When do geolocation services go too far?

The ability to locate people via their cell phones has been a boon to first responders — such as police, firefighters and medics — responding to emergencies. It also can be used as a tool to prevent terrorism.

But at what point does using such a technology cross an ethical line? Surveillance experts and mobile activists are worried, for example, that it could be used to track and monitor dissidents.

Pennsylvania-based TruePosition, provider of the geolocation technology, for the past four years has been selling its “location intelligence” to intelligence and law enforcement agencies worldwide, reported Spencer Ackerman in Wired.

A white paper from the company lays out its case by citing the number of people processed each day at borders in the United States and around the world, and the number of cars, aircraft, ships and rail cars that carry those people and cargo. It also notes the prevalence of cell phones and other mobile devices, and the importance of communications to criminal and terrorist organizations.

“The most important tool in the security and law enforcement toolkit is intelligence — especially actionable intelligence,” the white paper states.

“Location intelligence, or location-based intelligence, provides one invaluable analytical tool for addressing these issues,” the paper states. “By combining location data with other types of data, such as mobile events captured from wireless networks, organizations can gain new insights into situations, predict behavior, identify patterns, streamline processes, improve decision making, and optimize resources.”

Few people know about TruePosition. That’s a deliberate strategy of the company, which grants few interviews, TruePosition’s director of marketing, Brian Varano, told Ackerman. To highlight that point, Ackerman spoke to FBI spokesman Christopher Allen, who said he was unfamiliar with TruePosition .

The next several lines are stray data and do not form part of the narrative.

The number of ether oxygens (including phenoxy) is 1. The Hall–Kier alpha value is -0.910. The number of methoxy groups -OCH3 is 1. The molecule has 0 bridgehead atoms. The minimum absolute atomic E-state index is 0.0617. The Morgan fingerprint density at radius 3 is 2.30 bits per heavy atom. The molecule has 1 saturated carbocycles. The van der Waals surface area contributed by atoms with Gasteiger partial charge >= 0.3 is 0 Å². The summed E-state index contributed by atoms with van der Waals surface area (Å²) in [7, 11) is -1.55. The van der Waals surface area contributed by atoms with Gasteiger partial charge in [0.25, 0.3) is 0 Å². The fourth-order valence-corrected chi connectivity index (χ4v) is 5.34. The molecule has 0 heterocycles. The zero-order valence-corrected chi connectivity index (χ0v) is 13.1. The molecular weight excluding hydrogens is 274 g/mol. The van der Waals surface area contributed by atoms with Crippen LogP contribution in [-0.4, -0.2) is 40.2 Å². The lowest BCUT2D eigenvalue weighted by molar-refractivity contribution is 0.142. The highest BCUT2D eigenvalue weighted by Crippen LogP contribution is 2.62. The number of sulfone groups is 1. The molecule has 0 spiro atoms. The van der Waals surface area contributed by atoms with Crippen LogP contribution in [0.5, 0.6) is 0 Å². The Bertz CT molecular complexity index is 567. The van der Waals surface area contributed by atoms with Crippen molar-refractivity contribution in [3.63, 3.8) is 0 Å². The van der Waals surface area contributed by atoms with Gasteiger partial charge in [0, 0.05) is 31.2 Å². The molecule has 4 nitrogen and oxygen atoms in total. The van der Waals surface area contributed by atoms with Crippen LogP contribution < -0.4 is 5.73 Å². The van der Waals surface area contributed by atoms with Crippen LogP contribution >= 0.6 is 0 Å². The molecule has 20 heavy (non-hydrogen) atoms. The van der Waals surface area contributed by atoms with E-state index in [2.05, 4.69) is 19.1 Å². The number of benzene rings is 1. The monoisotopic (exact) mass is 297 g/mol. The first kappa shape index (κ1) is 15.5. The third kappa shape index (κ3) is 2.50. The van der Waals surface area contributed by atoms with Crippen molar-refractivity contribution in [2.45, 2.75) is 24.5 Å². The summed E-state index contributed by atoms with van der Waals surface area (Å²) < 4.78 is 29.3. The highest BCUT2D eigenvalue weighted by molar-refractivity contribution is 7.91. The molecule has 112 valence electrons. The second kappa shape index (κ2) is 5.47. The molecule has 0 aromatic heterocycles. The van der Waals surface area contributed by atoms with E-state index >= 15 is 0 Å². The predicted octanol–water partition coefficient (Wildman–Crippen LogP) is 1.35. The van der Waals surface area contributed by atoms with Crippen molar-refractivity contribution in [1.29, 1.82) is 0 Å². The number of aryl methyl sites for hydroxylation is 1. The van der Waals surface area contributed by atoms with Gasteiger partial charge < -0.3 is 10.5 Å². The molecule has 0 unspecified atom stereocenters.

Christopher Soghoian, a graduate fellow at Indiana University’s Center for Applied Cybersecurity Research, described TruePosition as the most important global geolocation company you’ve never heard of, Wired reported. “It’s like that line about Keyser Soze from "The Usual Suspects" — "The greatest trick the devil ever pulled was convincing the world he didn’t exist. They’ve done the same thing. Staying entirely below the radar.”

LOCINT is not dependent on Global Positioning System technology, according to the company. Instead, it calculates the phone’s location via nearby cell phone towers, determining the differing lengths of time it takes for the signal to reach those towers. The company says it has installed receivers in about 75,000 cell towers in the United States.

TruePosition was not involved with Apple and Google’s privacy scandals earlier this May, both of which collected and stored users’ cell phone locations using GPS technology. Representatives from both companies appeared at a Senate hearing in early May to discuss privacy concerns regarding their practices.

In the United States, LOCINT is in AT&T (since it merged with Cingular in 2001) and T Mobile (2003) phones. However, U.S. government laws restrict its use to emergencies or similar situations. The courts are currently debating whether users would need to obtain a warrant before tracking individuals.

About the Author

Kathleen Hickey is a freelance writer for GCN.

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